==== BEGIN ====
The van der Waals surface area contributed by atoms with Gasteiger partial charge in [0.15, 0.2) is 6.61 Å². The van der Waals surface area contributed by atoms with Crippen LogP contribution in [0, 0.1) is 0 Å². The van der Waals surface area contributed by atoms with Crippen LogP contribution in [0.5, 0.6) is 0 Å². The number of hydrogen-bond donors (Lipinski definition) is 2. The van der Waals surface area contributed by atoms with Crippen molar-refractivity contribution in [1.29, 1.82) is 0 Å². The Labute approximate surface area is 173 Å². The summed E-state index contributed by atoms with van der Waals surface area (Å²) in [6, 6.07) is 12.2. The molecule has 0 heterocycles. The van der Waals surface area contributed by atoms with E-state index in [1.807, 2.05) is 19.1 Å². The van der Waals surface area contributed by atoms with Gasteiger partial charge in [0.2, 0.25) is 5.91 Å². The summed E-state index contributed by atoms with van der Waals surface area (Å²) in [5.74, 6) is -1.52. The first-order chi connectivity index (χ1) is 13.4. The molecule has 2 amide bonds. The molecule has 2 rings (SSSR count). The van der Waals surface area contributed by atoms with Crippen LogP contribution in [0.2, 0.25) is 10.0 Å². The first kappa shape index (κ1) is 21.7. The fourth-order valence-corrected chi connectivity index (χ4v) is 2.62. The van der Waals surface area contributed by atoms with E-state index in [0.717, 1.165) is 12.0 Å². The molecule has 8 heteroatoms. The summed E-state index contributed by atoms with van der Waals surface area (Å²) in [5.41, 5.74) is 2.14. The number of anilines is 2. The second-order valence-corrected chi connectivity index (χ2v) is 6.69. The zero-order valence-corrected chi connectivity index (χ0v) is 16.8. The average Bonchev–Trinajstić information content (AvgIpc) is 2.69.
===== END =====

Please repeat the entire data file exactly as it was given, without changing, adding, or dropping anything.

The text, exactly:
The van der Waals surface area contributed by atoms with Gasteiger partial charge in [0.15, 0.2) is 6.61 Å². The van der Waals surface area contributed by atoms with Crippen LogP contribution in [0, 0.1) is 0 Å². The van der Waals surface area contributed by atoms with Crippen LogP contribution in [0.5, 0.6) is 0 Å². The number of hydrogen-bond donors (Lipinski definition) is 2. The van der Waals surface area contributed by atoms with Crippen molar-refractivity contribution in [1.29, 1.82) is 0 Å². The Labute approximate surface area is 173 Å². The summed E-state index contributed by atoms with van der Waals surface area (Å²) in [6, 6.07) is 12.2. The molecule has 0 heterocycles. The van der Waals surface area contributed by atoms with E-state index in [1.807, 2.05) is 19.1 Å². The van der Waals surface area contributed by atoms with Gasteiger partial charge in [0.2, 0.25) is 5.91 Å². The summed E-state index contributed by atoms with van der Waals surface area (Å²) in [5.74, 6) is -1.52. The first-order chi connectivity index (χ1) is 13.4. The molecule has 2 amide bonds. The molecule has 2 rings (SSSR count). The van der Waals surface area contributed by atoms with Crippen LogP contribution in [0.2, 0.25) is 10.0 Å². The first kappa shape index (κ1) is 21.7. The fourth-order valence-corrected chi connectivity index (χ4v) is 2.62. The van der Waals surface area contributed by atoms with E-state index in [0.717, 1.165) is 12.0 Å². The molecule has 8 heteroatoms. The summed E-state index contributed by atoms with van der Waals surface area (Å²) in [5.41, 5.74) is 2.14. The number of anilines is 2. The second-order valence-corrected chi connectivity index (χ2v) is 6.69. The zero-order valence-corrected chi connectivity index (χ0v) is 16.8. The average Bonchev–Trinajstić information content (AvgIpc) is 2.69.